The San Diego Union Tribune recently published an article highlighting the City of San Diego’s recent approval of recreational marijuana dispensaries. As has been implicit where it has been legalized elsewhere, when there is public acceptance of recreational marijuana the local governments are often anxious to regulate and derive the tax benefits from the success of the dispensaries. Per the article (follow link here):
No estimate of overall revenue was given, but the head of the Ocean Beach Planning Board said San Diego could receive as much as $30 million per year.
San Diego voters approved a local tax on recreational marijuana on Nov. 8 that would start at 5 percent and rise to 8 percent in July 2019. That tax would apply to pot farms and factories as well as dispensaries.
Having lived in San Diego, although Ocean Beach has become more affluent in recent years it remains a more liberal area of San Diego, making it apt for involvement by the Ocean Beach Planning Board. Tax remains at the forefront of any discussions regarding cannabis legalization even in more liberal areas.
Per the BOE’s site (update 12/2/18: page now removed):
Assembly Bill 266 (effective Jan. 1, 2016) enacted the Medical Marijuana Regulation and Safety Act, which established comprehensive statewide licensure and regulations for commercial medical cannabis activity. The Bureau of Medical Marijuana Regulation (Bureau) is responsible for administering the Medical Marijuana Regulation and Safety Act. Read the Bureau FAQs. Assembly Bill 266 also requires the BOE, in consultation with the California Department of Food and Agriculture, to adopt a system for reporting the movement of commercial cannabis and cannabis products throughout the distribution chain.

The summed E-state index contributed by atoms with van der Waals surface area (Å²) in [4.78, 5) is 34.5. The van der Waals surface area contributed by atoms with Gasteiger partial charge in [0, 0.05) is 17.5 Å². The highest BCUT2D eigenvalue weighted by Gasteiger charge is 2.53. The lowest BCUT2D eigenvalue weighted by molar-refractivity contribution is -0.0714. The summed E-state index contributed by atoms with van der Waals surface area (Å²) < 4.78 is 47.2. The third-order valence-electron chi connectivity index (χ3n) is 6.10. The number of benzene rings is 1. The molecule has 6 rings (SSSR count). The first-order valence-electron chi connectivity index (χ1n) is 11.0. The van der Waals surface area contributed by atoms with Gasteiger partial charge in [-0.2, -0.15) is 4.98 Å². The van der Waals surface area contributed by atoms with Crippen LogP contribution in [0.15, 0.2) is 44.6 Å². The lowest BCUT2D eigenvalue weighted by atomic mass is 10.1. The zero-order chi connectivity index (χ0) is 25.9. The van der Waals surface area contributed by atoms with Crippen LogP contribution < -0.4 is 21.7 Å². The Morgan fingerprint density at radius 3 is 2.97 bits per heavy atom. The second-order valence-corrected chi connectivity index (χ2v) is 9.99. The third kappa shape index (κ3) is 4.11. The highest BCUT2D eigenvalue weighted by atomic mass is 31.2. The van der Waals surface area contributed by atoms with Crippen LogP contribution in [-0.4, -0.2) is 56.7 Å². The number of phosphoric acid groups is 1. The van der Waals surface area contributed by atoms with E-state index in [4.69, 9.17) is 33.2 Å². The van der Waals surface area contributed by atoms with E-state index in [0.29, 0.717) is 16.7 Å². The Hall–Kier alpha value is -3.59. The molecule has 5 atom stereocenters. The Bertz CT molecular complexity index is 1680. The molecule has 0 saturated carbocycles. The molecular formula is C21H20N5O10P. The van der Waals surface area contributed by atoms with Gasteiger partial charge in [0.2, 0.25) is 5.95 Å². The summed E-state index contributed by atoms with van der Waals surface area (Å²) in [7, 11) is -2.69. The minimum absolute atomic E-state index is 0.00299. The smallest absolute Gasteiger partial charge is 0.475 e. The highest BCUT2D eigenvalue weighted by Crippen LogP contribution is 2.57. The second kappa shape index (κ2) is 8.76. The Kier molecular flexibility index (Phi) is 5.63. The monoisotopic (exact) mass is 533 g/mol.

As a result, regulation (and thus taxation) are more than just incentivized but required if recreational marijuana is going to be allowed to be sold at dispensaries.
–Daniel W. Layton, the author of this post, is a former IRS trial attorney and former Federal prosecutor who was tasked with handling criminal tax prosecutions and civil litigation including tax refund suits, lien enforcement and foreclosures. As a tax attorney in private practice in Newport Beach, he uses his knowledge of IRS procedures and rules to keep the IRS in check and protect his clients’ rights. He may be contacted at (949) 301-9829.